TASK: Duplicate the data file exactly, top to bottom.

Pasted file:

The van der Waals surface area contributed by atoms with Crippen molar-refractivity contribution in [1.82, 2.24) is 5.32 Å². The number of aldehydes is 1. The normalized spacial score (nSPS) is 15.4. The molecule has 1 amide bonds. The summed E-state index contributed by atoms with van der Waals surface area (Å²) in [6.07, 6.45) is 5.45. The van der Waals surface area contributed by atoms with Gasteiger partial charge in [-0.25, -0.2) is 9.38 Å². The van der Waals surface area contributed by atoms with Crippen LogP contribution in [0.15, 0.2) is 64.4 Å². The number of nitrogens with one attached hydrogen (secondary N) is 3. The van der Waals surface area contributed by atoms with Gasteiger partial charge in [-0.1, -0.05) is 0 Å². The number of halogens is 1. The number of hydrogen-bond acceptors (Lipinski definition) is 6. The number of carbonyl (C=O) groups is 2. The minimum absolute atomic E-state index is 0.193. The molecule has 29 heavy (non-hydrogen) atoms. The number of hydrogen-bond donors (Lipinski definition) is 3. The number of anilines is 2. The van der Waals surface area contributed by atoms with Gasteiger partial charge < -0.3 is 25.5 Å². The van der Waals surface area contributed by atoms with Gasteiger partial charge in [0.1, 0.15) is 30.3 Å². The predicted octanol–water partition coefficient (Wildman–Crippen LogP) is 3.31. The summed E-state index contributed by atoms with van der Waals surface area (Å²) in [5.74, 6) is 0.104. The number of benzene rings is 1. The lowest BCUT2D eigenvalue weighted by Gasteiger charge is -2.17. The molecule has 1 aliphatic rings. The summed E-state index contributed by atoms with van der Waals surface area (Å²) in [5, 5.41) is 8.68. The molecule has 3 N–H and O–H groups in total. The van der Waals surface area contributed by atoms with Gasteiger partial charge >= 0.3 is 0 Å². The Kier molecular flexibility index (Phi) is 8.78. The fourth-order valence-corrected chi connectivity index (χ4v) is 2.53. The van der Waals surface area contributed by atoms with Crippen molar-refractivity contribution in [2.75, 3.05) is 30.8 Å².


The van der Waals surface area contributed by atoms with Crippen molar-refractivity contribution in [1.82, 2.24) is 5.32 Å². The number of aldehydes is 1. The normalized spacial score (nSPS) is 15.4. The molecule has 1 amide bonds. The summed E-state index contributed by atoms with van der Waals surface area (Å²) in [6.07, 6.45) is 5.45. The van der Waals surface area contributed by atoms with Gasteiger partial charge in [-0.25, -0.2) is 9.38 Å². The van der Waals surface area contributed by atoms with Crippen LogP contribution in [0.15, 0.2) is 64.4 Å². The number of nitrogens with one attached hydrogen (secondary N) is 3. The van der Waals surface area contributed by atoms with Gasteiger partial charge in [-0.1, -0.05) is 0 Å². The number of halogens is 1. The number of hydrogen-bond acceptors (Lipinski definition) is 6. The number of carbonyl (C=O) groups is 2. The minimum absolute atomic E-state index is 0.193. The molecule has 29 heavy (non-hydrogen) atoms. The number of hydrogen-bond donors (Lipinski definition) is 3. The number of anilines is 2. The van der Waals surface area contributed by atoms with Gasteiger partial charge < -0.3 is 25.5 Å². The van der Waals surface area contributed by atoms with Gasteiger partial charge in [0.1, 0.15) is 30.3 Å². The predicted octanol–water partition coefficient (Wildman–Crippen LogP) is 3.31. The summed E-state index contributed by atoms with van der Waals surface area (Å²) in [5.74, 6) is 0.104. The number of benzene rings is 1. The lowest BCUT2D eigenvalue weighted by Gasteiger charge is -2.17. The molecule has 1 aliphatic rings. The summed E-state index contributed by atoms with van der Waals surface area (Å²) in [5, 5.41) is 8.68. The molecule has 3 N–H and O–H groups in total. The van der Waals surface area contributed by atoms with Gasteiger partial charge >= 0.3 is 0 Å². The Kier molecular flexibility index (Phi) is 8.78. The fourth-order valence-corrected chi connectivity index (χ4v) is 2.53. The van der Waals surface area contributed by atoms with Crippen molar-refractivity contribution in [2.75, 3.05) is 30.8 Å².